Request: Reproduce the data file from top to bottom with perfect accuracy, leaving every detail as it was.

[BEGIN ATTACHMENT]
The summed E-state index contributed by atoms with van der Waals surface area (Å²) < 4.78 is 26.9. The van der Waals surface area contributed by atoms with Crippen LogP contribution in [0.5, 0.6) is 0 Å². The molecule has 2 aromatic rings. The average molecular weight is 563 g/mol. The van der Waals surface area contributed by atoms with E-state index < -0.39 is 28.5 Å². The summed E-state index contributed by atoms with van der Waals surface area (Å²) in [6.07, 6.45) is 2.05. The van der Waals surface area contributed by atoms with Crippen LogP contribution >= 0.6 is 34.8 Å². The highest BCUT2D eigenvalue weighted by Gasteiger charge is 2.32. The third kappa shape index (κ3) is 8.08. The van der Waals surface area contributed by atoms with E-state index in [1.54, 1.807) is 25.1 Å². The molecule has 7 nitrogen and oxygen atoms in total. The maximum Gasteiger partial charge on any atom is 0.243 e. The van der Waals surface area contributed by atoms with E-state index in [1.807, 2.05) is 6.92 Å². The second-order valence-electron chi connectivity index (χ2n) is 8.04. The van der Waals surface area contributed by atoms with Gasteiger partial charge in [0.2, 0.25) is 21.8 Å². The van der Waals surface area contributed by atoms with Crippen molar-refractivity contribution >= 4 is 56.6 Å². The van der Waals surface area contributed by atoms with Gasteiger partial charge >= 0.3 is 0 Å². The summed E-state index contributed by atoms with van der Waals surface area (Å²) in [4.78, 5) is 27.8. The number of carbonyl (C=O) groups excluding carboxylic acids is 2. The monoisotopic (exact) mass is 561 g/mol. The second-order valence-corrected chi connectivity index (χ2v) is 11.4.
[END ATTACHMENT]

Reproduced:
The summed E-state index contributed by atoms with van der Waals surface area (Å²) < 4.78 is 26.9. The van der Waals surface area contributed by atoms with Crippen LogP contribution in [0.5, 0.6) is 0 Å². The molecule has 2 aromatic rings. The average molecular weight is 563 g/mol. The van der Waals surface area contributed by atoms with E-state index < -0.39 is 28.5 Å². The summed E-state index contributed by atoms with van der Waals surface area (Å²) in [6.07, 6.45) is 2.05. The van der Waals surface area contributed by atoms with Crippen LogP contribution >= 0.6 is 34.8 Å². The highest BCUT2D eigenvalue weighted by Gasteiger charge is 2.32. The third kappa shape index (κ3) is 8.08. The van der Waals surface area contributed by atoms with E-state index in [1.54, 1.807) is 25.1 Å². The molecule has 7 nitrogen and oxygen atoms in total. The maximum Gasteiger partial charge on any atom is 0.243 e. The van der Waals surface area contributed by atoms with E-state index in [1.807, 2.05) is 6.92 Å². The second-order valence-electron chi connectivity index (χ2n) is 8.04. The van der Waals surface area contributed by atoms with Gasteiger partial charge in [0.2, 0.25) is 21.8 Å². The van der Waals surface area contributed by atoms with Crippen molar-refractivity contribution >= 4 is 56.6 Å². The van der Waals surface area contributed by atoms with Gasteiger partial charge >= 0.3 is 0 Å². The summed E-state index contributed by atoms with van der Waals surface area (Å²) in [4.78, 5) is 27.8. The number of carbonyl (C=O) groups excluding carboxylic acids is 2. The monoisotopic (exact) mass is 561 g/mol. The second-order valence-corrected chi connectivity index (χ2v) is 11.4.